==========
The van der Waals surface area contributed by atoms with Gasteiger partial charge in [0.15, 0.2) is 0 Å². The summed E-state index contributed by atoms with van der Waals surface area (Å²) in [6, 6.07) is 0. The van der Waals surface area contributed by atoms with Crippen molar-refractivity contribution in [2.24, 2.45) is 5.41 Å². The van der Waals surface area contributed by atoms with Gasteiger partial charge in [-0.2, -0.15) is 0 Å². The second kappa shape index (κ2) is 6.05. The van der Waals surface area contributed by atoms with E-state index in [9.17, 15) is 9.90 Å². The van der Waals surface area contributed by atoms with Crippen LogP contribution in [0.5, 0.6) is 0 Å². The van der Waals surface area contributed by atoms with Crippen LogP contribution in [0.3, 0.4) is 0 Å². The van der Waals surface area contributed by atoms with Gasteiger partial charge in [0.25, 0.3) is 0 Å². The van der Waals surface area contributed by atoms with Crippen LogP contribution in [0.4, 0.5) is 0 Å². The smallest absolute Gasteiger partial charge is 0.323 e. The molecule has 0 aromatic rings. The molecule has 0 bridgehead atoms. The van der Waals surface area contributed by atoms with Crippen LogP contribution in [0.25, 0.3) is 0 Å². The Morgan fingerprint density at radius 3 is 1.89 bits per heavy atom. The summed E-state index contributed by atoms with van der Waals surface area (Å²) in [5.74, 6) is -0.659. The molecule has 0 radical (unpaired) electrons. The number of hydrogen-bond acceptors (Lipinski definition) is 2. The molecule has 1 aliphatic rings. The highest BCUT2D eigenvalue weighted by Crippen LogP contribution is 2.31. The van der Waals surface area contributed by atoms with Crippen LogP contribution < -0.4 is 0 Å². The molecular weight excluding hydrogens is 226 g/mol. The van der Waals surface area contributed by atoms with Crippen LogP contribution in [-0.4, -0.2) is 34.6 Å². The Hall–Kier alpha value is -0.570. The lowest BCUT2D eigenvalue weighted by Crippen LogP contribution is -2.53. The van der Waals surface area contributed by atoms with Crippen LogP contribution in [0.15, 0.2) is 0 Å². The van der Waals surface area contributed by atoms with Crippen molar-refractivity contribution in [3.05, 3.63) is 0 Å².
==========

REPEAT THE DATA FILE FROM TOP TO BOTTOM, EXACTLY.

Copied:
The van der Waals surface area contributed by atoms with Gasteiger partial charge in [0.15, 0.2) is 0 Å². The summed E-state index contributed by atoms with van der Waals surface area (Å²) in [6, 6.07) is 0. The van der Waals surface area contributed by atoms with Crippen molar-refractivity contribution in [2.24, 2.45) is 5.41 Å². The van der Waals surface area contributed by atoms with Gasteiger partial charge in [-0.2, -0.15) is 0 Å². The second kappa shape index (κ2) is 6.05. The van der Waals surface area contributed by atoms with E-state index in [9.17, 15) is 9.90 Å². The van der Waals surface area contributed by atoms with Crippen LogP contribution in [0.5, 0.6) is 0 Å². The van der Waals surface area contributed by atoms with Crippen LogP contribution in [0.3, 0.4) is 0 Å². The van der Waals surface area contributed by atoms with Gasteiger partial charge in [0.25, 0.3) is 0 Å². The van der Waals surface area contributed by atoms with Crippen LogP contribution in [0.4, 0.5) is 0 Å². The smallest absolute Gasteiger partial charge is 0.323 e. The molecule has 0 aromatic rings. The molecule has 0 bridgehead atoms. The van der Waals surface area contributed by atoms with Crippen LogP contribution in [0.25, 0.3) is 0 Å². The Morgan fingerprint density at radius 3 is 1.89 bits per heavy atom. The summed E-state index contributed by atoms with van der Waals surface area (Å²) in [5.74, 6) is -0.659. The molecule has 0 radical (unpaired) electrons. The number of hydrogen-bond acceptors (Lipinski definition) is 2. The molecule has 1 aliphatic rings. The highest BCUT2D eigenvalue weighted by Crippen LogP contribution is 2.31. The van der Waals surface area contributed by atoms with Crippen LogP contribution < -0.4 is 0 Å². The molecular weight excluding hydrogens is 226 g/mol. The van der Waals surface area contributed by atoms with Crippen LogP contribution in [-0.4, -0.2) is 34.6 Å². The Hall–Kier alpha value is -0.570. The lowest BCUT2D eigenvalue weighted by Crippen LogP contribution is -2.53. The van der Waals surface area contributed by atoms with Crippen LogP contribution in [0.15, 0.2) is 0 Å². The van der Waals surface area contributed by atoms with Crippen molar-refractivity contribution in [3.05, 3.63) is 0 Å².